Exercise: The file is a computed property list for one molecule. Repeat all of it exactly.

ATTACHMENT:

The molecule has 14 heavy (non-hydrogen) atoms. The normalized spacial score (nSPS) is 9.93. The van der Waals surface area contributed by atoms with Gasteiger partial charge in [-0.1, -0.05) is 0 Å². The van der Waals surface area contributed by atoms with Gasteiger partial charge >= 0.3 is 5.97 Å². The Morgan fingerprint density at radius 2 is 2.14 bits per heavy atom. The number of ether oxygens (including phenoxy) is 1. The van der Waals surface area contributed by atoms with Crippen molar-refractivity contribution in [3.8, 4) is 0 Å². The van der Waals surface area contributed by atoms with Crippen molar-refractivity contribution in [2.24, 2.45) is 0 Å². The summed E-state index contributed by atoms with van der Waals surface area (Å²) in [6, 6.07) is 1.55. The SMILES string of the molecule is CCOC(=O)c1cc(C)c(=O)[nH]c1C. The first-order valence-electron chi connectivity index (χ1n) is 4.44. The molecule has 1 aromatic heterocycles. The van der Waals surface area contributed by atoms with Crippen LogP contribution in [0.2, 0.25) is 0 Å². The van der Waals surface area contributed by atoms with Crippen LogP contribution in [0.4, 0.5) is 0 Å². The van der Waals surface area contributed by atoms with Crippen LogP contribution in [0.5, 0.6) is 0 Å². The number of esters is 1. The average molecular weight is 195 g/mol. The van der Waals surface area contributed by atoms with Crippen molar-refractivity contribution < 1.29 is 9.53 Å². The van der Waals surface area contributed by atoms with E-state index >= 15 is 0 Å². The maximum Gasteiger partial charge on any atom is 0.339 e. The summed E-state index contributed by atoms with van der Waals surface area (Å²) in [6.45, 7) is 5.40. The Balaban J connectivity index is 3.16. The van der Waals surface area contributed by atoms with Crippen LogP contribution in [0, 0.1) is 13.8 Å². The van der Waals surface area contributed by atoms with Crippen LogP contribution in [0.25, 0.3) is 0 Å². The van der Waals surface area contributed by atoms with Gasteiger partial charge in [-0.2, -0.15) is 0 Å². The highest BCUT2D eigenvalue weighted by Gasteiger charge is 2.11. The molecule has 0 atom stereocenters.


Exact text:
The molecule has 14 heavy (non-hydrogen) atoms. The normalized spacial score (nSPS) is 9.93. The van der Waals surface area contributed by atoms with Gasteiger partial charge in [-0.1, -0.05) is 0 Å². The van der Waals surface area contributed by atoms with Gasteiger partial charge >= 0.3 is 5.97 Å². The Morgan fingerprint density at radius 2 is 2.14 bits per heavy atom. The number of ether oxygens (including phenoxy) is 1. The van der Waals surface area contributed by atoms with Crippen molar-refractivity contribution in [3.8, 4) is 0 Å². The van der Waals surface area contributed by atoms with Crippen molar-refractivity contribution in [2.24, 2.45) is 0 Å². The summed E-state index contributed by atoms with van der Waals surface area (Å²) in [6, 6.07) is 1.55. The SMILES string of the molecule is CCOC(=O)c1cc(C)c(=O)[nH]c1C. The first-order valence-electron chi connectivity index (χ1n) is 4.44. The molecule has 1 aromatic heterocycles. The van der Waals surface area contributed by atoms with Crippen LogP contribution in [0.2, 0.25) is 0 Å². The van der Waals surface area contributed by atoms with Crippen LogP contribution in [0.4, 0.5) is 0 Å². The van der Waals surface area contributed by atoms with Crippen LogP contribution in [0.5, 0.6) is 0 Å². The number of esters is 1. The average molecular weight is 195 g/mol. The van der Waals surface area contributed by atoms with Crippen molar-refractivity contribution < 1.29 is 9.53 Å². The van der Waals surface area contributed by atoms with E-state index >= 15 is 0 Å². The maximum Gasteiger partial charge on any atom is 0.339 e. The summed E-state index contributed by atoms with van der Waals surface area (Å²) in [6.45, 7) is 5.40. The Balaban J connectivity index is 3.16. The van der Waals surface area contributed by atoms with Crippen LogP contribution in [0, 0.1) is 13.8 Å². The van der Waals surface area contributed by atoms with Crippen LogP contribution in [0.25, 0.3) is 0 Å². The van der Waals surface area contributed by atoms with Gasteiger partial charge in [-0.2, -0.15) is 0 Å². The highest BCUT2D eigenvalue weighted by Gasteiger charge is 2.11. The molecule has 0 atom stereocenters.